By Victor Casenelli

Anyone who has spent much time in Bible class with me has probably heard me talk about how I believe we all seek God or in some sense, religion. The human mind is a fascinating piece of God’s handiwork, and I have come to believe there is a spark inside every person that seeks to resolve its purpose for existence through worship.


I believe that the human mind was created by God as the bible teaches. We at Marrtown Road Church of Christ teach and preach this fervently. It’s important you understand that is where I am coming from and is my background. The bible states in Psalm 14:1 that “The fool has said in his heart, ‘There is no God’… Verse 2 of that same passage states that “The Lord looks down from heaven upon the children of men, to see if there are any who understand, who seek God.” I think it’s important to put my money where my mouth is and show you some evidence in regard to this idea.


Science and religion seem to be at odds with one another in our world today. When you look at some of the things that come out of honest, verifiable research, however, some wonderful faith-building facts can be taken from scientific findings. Some of these findings I want to explore these bit in this article. When tempered with what we know already from the Bible, we can see how the evidence points toward our human minds being predisposed to believe in not only God but the afterlife as well.

A three-year international research project, directed by two academics at the University of Oxford finds that humans have natural tendencies to believe in gods and an afterlife.

The study which cost almost 2 million Euro’s involved 57 researchers who conducted over 40 separate studies in 20 countries representing a diverse range of cultures. These findings led the researchers to conclude that humans are predisposed to believe in gods and an afterlife and that both theology and atheism are reasoned responses to what is a basic impulse of the human mind. In other words, Buddhism, atheism, Islam, and even pagan deities in the most remote tribal societies you can find on earth are a response to this pre-programming of the human mind.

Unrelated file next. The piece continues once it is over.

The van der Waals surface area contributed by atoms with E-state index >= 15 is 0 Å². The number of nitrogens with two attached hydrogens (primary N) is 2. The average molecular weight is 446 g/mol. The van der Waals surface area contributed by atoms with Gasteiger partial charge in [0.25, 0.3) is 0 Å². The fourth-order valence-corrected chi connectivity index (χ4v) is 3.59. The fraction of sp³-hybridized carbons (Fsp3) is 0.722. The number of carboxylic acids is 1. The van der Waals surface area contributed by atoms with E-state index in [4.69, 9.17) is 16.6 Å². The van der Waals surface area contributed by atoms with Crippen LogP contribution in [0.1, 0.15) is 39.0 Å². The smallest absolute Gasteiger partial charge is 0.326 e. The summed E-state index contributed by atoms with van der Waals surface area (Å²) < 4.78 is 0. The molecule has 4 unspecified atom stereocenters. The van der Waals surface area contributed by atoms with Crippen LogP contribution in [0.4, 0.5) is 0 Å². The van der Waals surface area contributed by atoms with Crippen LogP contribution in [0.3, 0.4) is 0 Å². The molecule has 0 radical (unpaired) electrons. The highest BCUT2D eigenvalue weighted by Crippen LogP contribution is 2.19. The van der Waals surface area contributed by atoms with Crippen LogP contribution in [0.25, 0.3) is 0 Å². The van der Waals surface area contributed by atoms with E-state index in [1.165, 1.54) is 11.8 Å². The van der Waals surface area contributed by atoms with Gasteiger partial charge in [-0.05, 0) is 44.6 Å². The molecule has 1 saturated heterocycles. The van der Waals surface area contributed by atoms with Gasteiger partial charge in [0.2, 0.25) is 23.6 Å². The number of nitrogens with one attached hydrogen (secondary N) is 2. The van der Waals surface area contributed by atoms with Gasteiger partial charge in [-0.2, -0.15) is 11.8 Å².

The study wasn’t designed to prove the existence of god or otherwise, but sought to find out whether concepts such as gods and an afterlife appear to be learned through our experiences or were they basic expressions of human nature.

‘The Cognition, Religion and Theology Project’ led by Dr. Justin Barrett, from the Centre for Anthropology and Mind at Oxford University drew on research from a range of disciplines, including anthropology, psychology, philosophy, and theology. They studied in 20 different countries that represented both traditionally religious and atheist societies.

The findings were published in two separate books by psychologist Dr. Barrett in Cognitive Science, Religion and Theology and Born Believers: The Science of Childhood Religion.

Project Co-director Professor Roger Trigg, from the Ian Ramsey Centre in the Theology Faculty at Oxford University, has also written a forthcoming book, applying the wider implications of the research to issues about freedom of religion in Equality, Freedom, and Religion

Here are some of the findings of the Cognition, Religion, and Theology Project as posted by the University of Oxford and the website Science Daily:

“The studies suggest that children below the age of five find it easier to believe in some superhuman properties than to understand similar human limitations. Children were asked whether their mother would know the contents of a box in which she could not see. Children aged three believed that their mother and God would always know the contents, but by the age of four, children start to understand that their mothers are not all-seeing and all-knowing. However, children may continue to believe in all-seeing, all-knowing supernatural agents, such as a god or gods.